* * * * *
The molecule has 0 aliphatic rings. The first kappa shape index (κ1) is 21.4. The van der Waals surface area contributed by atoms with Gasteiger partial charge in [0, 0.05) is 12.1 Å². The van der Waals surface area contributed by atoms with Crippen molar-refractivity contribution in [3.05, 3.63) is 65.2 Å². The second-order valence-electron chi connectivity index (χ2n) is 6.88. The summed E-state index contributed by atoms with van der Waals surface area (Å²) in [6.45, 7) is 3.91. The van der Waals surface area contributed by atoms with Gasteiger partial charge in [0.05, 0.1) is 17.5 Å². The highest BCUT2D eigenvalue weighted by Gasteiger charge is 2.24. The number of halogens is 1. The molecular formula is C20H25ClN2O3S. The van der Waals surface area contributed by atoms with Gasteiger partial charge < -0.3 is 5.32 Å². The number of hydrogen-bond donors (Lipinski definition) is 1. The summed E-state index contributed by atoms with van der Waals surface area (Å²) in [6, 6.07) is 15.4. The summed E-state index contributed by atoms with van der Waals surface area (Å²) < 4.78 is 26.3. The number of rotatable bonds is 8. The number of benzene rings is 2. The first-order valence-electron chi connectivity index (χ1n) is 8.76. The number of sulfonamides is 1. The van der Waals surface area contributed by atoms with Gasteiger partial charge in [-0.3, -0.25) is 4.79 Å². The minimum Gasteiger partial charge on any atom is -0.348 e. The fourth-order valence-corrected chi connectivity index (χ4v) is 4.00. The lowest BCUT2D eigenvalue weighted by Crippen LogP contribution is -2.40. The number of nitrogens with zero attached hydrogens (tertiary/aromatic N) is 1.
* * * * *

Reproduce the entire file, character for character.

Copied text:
The molecule has 0 aliphatic rings. The first kappa shape index (κ1) is 21.4. The van der Waals surface area contributed by atoms with Gasteiger partial charge in [0, 0.05) is 12.1 Å². The van der Waals surface area contributed by atoms with Crippen molar-refractivity contribution in [3.05, 3.63) is 65.2 Å². The second-order valence-electron chi connectivity index (χ2n) is 6.88. The summed E-state index contributed by atoms with van der Waals surface area (Å²) in [6.45, 7) is 3.91. The van der Waals surface area contributed by atoms with Gasteiger partial charge in [0.05, 0.1) is 17.5 Å². The highest BCUT2D eigenvalue weighted by Gasteiger charge is 2.24. The number of halogens is 1. The molecular formula is C20H25ClN2O3S. The van der Waals surface area contributed by atoms with Gasteiger partial charge < -0.3 is 5.32 Å². The number of hydrogen-bond donors (Lipinski definition) is 1. The summed E-state index contributed by atoms with van der Waals surface area (Å²) in [6, 6.07) is 15.4. The summed E-state index contributed by atoms with van der Waals surface area (Å²) < 4.78 is 26.3. The number of rotatable bonds is 8. The number of benzene rings is 2. The first-order valence-electron chi connectivity index (χ1n) is 8.76. The number of sulfonamides is 1. The van der Waals surface area contributed by atoms with Gasteiger partial charge in [-0.3, -0.25) is 4.79 Å². The minimum Gasteiger partial charge on any atom is -0.348 e. The fourth-order valence-corrected chi connectivity index (χ4v) is 4.00. The lowest BCUT2D eigenvalue weighted by Crippen LogP contribution is -2.40. The number of nitrogens with zero attached hydrogens (tertiary/aromatic N) is 1.